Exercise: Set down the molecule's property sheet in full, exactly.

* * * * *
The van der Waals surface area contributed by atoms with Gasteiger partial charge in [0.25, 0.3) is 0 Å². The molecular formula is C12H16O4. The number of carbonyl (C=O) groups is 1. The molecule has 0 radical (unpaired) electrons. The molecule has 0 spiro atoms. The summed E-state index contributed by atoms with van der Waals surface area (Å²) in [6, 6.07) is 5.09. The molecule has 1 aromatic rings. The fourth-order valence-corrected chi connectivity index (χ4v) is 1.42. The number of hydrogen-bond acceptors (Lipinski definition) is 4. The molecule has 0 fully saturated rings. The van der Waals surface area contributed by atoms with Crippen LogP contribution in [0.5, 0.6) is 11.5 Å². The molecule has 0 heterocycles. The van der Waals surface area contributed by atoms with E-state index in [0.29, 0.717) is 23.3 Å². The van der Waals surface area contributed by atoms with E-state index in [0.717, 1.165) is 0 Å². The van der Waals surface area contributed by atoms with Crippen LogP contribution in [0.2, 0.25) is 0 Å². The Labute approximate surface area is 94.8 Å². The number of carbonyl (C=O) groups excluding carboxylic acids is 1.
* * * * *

The van der Waals surface area contributed by atoms with Gasteiger partial charge in [0.25, 0.3) is 0 Å². The molecular formula is C12H16O4. The number of carbonyl (C=O) groups is 1. The molecule has 0 radical (unpaired) electrons. The molecule has 0 spiro atoms. The summed E-state index contributed by atoms with van der Waals surface area (Å²) in [6, 6.07) is 5.09. The molecule has 1 aromatic rings. The fourth-order valence-corrected chi connectivity index (χ4v) is 1.42. The number of hydrogen-bond acceptors (Lipinski definition) is 4. The molecule has 0 fully saturated rings. The van der Waals surface area contributed by atoms with Crippen LogP contribution in [0.5, 0.6) is 11.5 Å². The molecule has 0 heterocycles. The van der Waals surface area contributed by atoms with E-state index in [0.29, 0.717) is 23.3 Å². The van der Waals surface area contributed by atoms with E-state index in [0.717, 1.165) is 0 Å². The van der Waals surface area contributed by atoms with Crippen LogP contribution in [0.2, 0.25) is 0 Å². The Labute approximate surface area is 94.8 Å². The number of carbonyl (C=O) groups excluding carboxylic acids is 1.